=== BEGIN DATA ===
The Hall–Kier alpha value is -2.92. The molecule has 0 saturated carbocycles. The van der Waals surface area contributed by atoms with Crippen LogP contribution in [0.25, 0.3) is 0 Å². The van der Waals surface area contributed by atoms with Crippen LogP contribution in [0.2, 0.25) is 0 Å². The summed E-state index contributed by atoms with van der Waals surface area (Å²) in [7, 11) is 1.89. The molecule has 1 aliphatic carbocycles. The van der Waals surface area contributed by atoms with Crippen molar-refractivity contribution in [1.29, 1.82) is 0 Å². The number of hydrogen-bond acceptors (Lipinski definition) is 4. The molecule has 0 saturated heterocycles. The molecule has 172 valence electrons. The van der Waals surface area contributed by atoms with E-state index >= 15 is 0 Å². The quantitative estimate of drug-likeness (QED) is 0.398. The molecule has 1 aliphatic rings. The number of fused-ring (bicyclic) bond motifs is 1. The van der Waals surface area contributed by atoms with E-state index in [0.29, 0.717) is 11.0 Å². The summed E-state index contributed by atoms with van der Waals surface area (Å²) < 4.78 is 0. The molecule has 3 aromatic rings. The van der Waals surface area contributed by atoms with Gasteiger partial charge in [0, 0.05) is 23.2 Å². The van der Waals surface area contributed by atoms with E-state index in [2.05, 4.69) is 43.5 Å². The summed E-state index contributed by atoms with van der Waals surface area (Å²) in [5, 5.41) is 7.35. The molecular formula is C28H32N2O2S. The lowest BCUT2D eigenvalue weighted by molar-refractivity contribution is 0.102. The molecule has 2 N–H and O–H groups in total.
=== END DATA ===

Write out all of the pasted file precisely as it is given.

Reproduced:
The Hall–Kier alpha value is -2.92. The molecule has 0 saturated carbocycles. The van der Waals surface area contributed by atoms with Crippen LogP contribution in [0.25, 0.3) is 0 Å². The van der Waals surface area contributed by atoms with Crippen LogP contribution in [0.2, 0.25) is 0 Å². The summed E-state index contributed by atoms with van der Waals surface area (Å²) in [7, 11) is 1.89. The molecule has 1 aliphatic carbocycles. The van der Waals surface area contributed by atoms with Crippen molar-refractivity contribution in [1.29, 1.82) is 0 Å². The number of hydrogen-bond acceptors (Lipinski definition) is 4. The molecule has 0 saturated heterocycles. The molecule has 172 valence electrons. The van der Waals surface area contributed by atoms with E-state index >= 15 is 0 Å². The quantitative estimate of drug-likeness (QED) is 0.398. The molecule has 1 aliphatic rings. The number of fused-ring (bicyclic) bond motifs is 1. The van der Waals surface area contributed by atoms with E-state index in [0.29, 0.717) is 11.0 Å². The summed E-state index contributed by atoms with van der Waals surface area (Å²) < 4.78 is 0. The molecule has 3 aromatic rings. The van der Waals surface area contributed by atoms with Gasteiger partial charge in [0, 0.05) is 23.2 Å². The van der Waals surface area contributed by atoms with E-state index in [2.05, 4.69) is 43.5 Å². The summed E-state index contributed by atoms with van der Waals surface area (Å²) in [5, 5.41) is 7.35. The molecular formula is C28H32N2O2S. The lowest BCUT2D eigenvalue weighted by molar-refractivity contribution is 0.102. The molecule has 2 N–H and O–H groups in total.